Banks posted the second-largest increase, climbing 5.3 percent and tracking gains in U.S. bank shares. The Fed on March 13 said 15 of the nation’s largest 19 banks could maintain adequate capital levels even in a recession scenario.
Credit Suisse, Switzerland’s second-biggest bank, increased 11 percent. Deutsche Bank AG, Germany’s largest, gained 9.8 percent.
Pirelli surged 15 percent. The company on March 12 posted 2011 profit of 451.6 million euros, exceeding the 314.3 million-euro analyst estimate, and increased its dividend to 27 euro cents.
Aixtron SE, which manufactures equipment for the semiconductor industry, soared 19 percent. The stock was raised to buy from hold at Deutsche Bank AG on March 15. The analysts cited “early indications of a recovery in the LED industry demand.”
Marine Harvest ASA, the world’s biggest salmon farmer, jumped 13 percent after Nordea Markets advised investors to stop selling the stock because fish prices are higher than expected. Nordea on March 13 raised its recommendation on the stock to hold from sell, and RS Platou Markets lifted its recommendation on the shares to buy from neutral the next day.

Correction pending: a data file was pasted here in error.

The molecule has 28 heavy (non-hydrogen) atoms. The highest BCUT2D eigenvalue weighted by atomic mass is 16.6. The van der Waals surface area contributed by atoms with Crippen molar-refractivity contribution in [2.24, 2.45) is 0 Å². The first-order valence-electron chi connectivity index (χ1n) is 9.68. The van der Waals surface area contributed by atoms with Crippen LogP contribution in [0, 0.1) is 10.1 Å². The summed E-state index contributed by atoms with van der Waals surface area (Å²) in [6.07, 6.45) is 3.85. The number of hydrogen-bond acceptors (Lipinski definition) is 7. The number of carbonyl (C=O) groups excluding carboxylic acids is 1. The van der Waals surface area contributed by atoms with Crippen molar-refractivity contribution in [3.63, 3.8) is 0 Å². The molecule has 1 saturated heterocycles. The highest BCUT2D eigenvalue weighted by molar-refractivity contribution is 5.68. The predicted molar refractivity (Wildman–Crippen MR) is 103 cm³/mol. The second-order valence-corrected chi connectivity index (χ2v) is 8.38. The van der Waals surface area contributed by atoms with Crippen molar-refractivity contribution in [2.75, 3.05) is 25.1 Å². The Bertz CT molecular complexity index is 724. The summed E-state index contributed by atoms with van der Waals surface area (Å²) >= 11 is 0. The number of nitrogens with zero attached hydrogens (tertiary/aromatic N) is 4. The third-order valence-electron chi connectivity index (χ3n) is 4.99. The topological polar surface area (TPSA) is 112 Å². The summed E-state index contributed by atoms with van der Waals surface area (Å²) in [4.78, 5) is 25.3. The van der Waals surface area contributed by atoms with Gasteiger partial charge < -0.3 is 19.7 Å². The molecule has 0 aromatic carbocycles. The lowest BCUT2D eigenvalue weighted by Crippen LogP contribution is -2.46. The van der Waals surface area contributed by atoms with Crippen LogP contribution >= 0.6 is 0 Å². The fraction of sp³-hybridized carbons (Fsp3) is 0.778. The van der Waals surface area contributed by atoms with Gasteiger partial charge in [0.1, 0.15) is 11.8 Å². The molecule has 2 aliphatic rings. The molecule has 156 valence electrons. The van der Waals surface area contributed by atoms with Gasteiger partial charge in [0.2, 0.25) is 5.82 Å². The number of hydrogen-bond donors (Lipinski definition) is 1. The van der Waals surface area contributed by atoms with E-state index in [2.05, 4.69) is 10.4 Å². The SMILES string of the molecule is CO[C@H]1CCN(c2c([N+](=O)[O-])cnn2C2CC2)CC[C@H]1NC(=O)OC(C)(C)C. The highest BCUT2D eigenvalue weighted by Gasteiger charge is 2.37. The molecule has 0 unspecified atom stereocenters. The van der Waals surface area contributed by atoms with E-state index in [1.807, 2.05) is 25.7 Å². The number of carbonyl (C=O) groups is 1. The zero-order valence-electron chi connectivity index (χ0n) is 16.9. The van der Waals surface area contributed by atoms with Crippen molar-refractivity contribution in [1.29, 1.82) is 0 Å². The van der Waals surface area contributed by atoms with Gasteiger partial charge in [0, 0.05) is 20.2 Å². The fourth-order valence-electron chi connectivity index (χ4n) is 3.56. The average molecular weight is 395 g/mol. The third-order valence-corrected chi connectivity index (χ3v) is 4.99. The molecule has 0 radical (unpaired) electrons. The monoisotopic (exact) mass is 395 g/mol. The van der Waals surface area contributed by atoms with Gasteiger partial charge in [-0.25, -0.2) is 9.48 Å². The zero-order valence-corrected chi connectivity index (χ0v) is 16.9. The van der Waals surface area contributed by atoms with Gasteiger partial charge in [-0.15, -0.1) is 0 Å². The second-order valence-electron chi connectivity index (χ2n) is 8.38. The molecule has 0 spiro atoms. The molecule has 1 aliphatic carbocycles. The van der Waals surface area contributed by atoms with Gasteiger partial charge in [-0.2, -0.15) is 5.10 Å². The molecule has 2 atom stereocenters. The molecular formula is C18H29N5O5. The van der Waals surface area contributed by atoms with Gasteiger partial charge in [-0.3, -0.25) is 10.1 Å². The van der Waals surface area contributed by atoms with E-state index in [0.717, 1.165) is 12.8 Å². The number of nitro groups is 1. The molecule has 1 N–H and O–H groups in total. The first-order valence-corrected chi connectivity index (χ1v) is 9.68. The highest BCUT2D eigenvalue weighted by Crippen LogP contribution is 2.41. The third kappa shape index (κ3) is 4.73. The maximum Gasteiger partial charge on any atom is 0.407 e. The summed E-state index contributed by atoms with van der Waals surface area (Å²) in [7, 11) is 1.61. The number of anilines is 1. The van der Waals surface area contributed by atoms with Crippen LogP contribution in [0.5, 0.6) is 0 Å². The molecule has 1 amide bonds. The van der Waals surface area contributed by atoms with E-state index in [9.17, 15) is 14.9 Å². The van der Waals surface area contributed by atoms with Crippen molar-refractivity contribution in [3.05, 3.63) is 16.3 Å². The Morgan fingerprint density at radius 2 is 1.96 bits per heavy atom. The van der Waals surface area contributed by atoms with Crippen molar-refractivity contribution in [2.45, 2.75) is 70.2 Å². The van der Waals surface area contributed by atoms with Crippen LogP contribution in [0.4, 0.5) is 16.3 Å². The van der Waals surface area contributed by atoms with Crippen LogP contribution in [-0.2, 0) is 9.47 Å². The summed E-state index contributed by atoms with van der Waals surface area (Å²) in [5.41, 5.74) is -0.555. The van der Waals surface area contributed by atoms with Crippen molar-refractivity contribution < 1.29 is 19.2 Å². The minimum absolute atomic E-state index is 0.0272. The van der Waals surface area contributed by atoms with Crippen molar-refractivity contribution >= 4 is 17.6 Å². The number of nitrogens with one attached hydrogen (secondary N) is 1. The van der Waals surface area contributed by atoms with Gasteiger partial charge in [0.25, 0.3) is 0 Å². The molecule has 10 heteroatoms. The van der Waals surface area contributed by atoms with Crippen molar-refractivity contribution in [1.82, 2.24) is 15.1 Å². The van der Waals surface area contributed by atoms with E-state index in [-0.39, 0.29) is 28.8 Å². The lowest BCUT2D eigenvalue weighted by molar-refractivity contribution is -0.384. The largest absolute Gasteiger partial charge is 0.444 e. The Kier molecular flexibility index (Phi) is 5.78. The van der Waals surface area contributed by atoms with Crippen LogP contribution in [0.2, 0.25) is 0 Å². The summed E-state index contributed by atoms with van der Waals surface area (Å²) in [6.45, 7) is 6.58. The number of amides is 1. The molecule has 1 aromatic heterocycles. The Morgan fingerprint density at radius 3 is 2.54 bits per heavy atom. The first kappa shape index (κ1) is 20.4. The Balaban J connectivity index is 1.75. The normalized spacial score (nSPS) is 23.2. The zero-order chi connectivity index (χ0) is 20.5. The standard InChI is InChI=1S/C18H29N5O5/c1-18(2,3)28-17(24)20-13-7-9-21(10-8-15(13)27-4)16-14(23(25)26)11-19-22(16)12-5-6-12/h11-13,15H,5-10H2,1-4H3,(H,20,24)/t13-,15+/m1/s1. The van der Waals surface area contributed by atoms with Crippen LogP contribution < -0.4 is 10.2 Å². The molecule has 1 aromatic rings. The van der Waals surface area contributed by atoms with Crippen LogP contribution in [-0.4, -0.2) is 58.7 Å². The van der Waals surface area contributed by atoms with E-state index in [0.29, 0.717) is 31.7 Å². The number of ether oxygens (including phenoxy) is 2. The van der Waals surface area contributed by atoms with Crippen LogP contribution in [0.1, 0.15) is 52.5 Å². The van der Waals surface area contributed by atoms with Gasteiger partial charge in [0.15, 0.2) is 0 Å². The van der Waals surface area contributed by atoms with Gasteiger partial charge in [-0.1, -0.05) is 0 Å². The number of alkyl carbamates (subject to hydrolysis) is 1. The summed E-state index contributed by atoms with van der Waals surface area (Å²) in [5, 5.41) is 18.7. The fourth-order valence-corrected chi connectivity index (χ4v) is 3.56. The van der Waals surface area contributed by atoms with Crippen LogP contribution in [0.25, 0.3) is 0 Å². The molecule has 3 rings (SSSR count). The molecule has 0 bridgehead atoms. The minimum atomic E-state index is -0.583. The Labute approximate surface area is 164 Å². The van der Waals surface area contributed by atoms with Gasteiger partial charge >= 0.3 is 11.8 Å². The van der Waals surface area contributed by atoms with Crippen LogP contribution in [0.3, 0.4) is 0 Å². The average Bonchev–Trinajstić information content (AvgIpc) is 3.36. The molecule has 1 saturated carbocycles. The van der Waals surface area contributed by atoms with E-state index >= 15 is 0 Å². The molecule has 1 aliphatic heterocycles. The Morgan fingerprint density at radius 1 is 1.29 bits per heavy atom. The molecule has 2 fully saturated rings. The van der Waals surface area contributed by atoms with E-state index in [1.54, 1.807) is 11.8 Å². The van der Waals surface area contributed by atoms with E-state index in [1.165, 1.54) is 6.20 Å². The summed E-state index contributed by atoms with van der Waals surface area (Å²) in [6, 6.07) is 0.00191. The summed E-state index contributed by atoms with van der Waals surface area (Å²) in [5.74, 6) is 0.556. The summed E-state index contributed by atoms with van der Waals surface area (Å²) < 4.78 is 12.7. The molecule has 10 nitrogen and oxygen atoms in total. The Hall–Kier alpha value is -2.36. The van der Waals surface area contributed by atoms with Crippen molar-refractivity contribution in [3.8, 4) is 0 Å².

Home Retail Group Plc, the Argos chain owner, advanced 14 percent. JPMorgan Chase & Co. recommended buying the shares in a note to investors on March 14 as U.K. shoppers return to stores in a “more stable” economy.
Randgold Resources Ltd., a miner of the precious metal in Africa, sank 9.8 percent as the price of gold dropped 3.4 percent this week in London.
Davide Campari-Milano SpA tumbled 7.8 percent. The maker of Wild Turkey bourbon on March 12 reported full-year net income of 159.2 million euros, missing the average analyst estimate of 172.3 million, according to data compiled by Bloomberg.